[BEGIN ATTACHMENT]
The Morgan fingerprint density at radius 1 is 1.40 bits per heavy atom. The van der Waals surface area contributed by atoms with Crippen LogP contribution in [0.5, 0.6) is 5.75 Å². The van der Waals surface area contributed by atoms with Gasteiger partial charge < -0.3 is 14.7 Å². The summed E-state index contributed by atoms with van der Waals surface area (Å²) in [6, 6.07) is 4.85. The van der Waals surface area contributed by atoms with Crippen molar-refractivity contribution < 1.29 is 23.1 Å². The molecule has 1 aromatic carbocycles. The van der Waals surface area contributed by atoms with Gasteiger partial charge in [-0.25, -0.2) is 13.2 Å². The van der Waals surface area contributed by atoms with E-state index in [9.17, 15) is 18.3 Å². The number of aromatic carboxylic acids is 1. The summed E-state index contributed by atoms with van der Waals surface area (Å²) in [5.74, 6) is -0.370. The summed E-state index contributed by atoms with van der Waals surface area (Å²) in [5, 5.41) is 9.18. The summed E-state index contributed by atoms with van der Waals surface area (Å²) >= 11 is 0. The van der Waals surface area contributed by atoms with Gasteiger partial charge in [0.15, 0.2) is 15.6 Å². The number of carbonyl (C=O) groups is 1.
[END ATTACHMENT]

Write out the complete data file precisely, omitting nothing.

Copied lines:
The Morgan fingerprint density at radius 1 is 1.40 bits per heavy atom. The van der Waals surface area contributed by atoms with Crippen LogP contribution in [0.5, 0.6) is 5.75 Å². The van der Waals surface area contributed by atoms with Gasteiger partial charge < -0.3 is 14.7 Å². The summed E-state index contributed by atoms with van der Waals surface area (Å²) in [6, 6.07) is 4.85. The van der Waals surface area contributed by atoms with Crippen molar-refractivity contribution < 1.29 is 23.1 Å². The molecule has 1 aromatic carbocycles. The van der Waals surface area contributed by atoms with Gasteiger partial charge in [-0.25, -0.2) is 13.2 Å². The van der Waals surface area contributed by atoms with E-state index in [9.17, 15) is 18.3 Å². The number of aromatic carboxylic acids is 1. The summed E-state index contributed by atoms with van der Waals surface area (Å²) in [5.74, 6) is -0.370. The summed E-state index contributed by atoms with van der Waals surface area (Å²) in [5, 5.41) is 9.18. The summed E-state index contributed by atoms with van der Waals surface area (Å²) >= 11 is 0. The van der Waals surface area contributed by atoms with Gasteiger partial charge in [0.15, 0.2) is 15.6 Å². The number of carbonyl (C=O) groups is 1.